Commented Mar 12, 2018 at 20:07

1 Answer 1


You have no basis for making a claim in most US jurisdictions, as well as England & Wales. Even if your claim were to be heard (small claims courts, for example, are designed to hear almost anything - with very little procedural requirement), it would be quickly dismissed, in my opinion. Here are a few reasons that will likely stand in your way:

  • I'm suspicious that you found nothing in your agreement(s) with the vendor covering their right to photograph for the purposes of promoting their business.
  • Even where any agreements were mute on the subject, most judges would recognise a requirement for reasonable accommodation in granting them access to promote their work. (I take it your house exterior and door looked better when they left than when they arrive.) Since you made no adjustment to your agreements covering the prohibition of photographs to be used in promotion materials, it won't be seen as an issue of significance on your part. Most judges are experienced at dealing with frivolous actions - lower level courts especially.
  • Here's where it gets really tough for you (but I don't mean to indicate that you might even get this far). Claims for compensation are granted to satisfy, or make good, damages. You've asserted nothing here that involves damage (specific & quantifiable) to you or your property directly caused by this vendor in photographing your property for the purposes of promotion. Apparently, several months passed with no complaint on your part. This could imply acceptance/satisfaction. It seems apparent, absent any actual damages, that you have no standing here. Standing is an issue that stops you at the courthouse door.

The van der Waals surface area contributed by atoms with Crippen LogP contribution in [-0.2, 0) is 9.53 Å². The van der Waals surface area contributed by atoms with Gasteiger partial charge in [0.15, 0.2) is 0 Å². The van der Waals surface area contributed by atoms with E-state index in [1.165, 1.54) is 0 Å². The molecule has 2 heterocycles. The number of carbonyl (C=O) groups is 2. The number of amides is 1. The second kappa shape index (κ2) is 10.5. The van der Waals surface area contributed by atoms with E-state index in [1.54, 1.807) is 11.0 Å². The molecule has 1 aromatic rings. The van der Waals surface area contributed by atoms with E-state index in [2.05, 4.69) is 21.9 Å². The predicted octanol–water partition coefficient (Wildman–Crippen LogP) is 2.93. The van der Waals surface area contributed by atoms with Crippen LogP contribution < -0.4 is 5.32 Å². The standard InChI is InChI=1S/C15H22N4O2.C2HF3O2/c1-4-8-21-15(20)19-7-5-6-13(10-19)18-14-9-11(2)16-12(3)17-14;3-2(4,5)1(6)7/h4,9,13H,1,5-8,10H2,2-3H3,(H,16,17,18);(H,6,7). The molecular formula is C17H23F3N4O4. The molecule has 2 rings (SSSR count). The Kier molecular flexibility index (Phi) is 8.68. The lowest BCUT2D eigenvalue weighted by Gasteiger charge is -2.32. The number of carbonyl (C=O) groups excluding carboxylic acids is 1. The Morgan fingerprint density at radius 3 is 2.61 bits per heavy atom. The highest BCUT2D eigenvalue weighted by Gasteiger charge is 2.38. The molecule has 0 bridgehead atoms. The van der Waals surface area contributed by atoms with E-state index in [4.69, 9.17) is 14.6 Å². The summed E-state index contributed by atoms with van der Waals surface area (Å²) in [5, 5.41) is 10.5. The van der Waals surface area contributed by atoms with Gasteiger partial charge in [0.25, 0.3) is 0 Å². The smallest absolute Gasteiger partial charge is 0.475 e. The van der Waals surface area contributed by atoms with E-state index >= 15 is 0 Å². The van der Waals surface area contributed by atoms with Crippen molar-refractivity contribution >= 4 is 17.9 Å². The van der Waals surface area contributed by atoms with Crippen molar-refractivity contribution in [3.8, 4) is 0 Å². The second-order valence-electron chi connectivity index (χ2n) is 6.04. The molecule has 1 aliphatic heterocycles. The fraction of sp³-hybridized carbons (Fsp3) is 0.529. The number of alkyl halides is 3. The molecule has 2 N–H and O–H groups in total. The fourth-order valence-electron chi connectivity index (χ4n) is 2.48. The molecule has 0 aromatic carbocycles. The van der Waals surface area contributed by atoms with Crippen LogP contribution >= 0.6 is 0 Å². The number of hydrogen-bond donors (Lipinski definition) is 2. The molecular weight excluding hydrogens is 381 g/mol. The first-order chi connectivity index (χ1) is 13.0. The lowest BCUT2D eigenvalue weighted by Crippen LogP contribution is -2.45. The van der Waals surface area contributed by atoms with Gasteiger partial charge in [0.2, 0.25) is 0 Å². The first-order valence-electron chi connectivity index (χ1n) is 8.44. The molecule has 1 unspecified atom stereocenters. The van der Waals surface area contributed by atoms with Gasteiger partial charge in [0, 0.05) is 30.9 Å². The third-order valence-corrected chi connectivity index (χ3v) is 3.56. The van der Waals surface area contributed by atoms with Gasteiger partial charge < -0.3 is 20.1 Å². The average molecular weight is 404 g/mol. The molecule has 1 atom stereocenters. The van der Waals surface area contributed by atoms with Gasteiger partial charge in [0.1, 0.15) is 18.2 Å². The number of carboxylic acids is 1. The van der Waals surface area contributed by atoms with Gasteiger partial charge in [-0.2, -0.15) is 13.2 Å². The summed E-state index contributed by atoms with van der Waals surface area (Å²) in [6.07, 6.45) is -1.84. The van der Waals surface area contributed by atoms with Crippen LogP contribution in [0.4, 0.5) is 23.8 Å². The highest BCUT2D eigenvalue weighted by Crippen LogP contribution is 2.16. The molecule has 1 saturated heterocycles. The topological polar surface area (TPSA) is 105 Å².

Try this as a possible counter-narrative: Defendant shows up to do work on a home in need of important exterior door works (and structural surrounds). The condition of these defects were a potential security risk and were degrading the property further via water ingress. It was in a condition described by the owner as unacceptably unsightly, and requiring intervention urgently. The claimant reports no contemporary complaints or concerns, and pays the defendant, as agreed, indicating satisfaction. The claimant continues to enjoy a good job by the defendant. It was such a good job that defendant highlighted it, using photographs in a television advert, in showcasing the quality of their work. So now claimant is angry because the world now knows that his house was unsightly and, after engaging the defendant, is now looking so good that the defendant used it to showcase the quality of their work.

I'm guessing that you've already spent more time and emotional energy than could ever be answered by even the most fabulous estimation of your potential case's worth. It's also worth considering that your next steps will likely start utilising the valuable time of other people (i.e. court officials and staff) at an inauspicious time. Consider walking away as maybe the best action you can take here.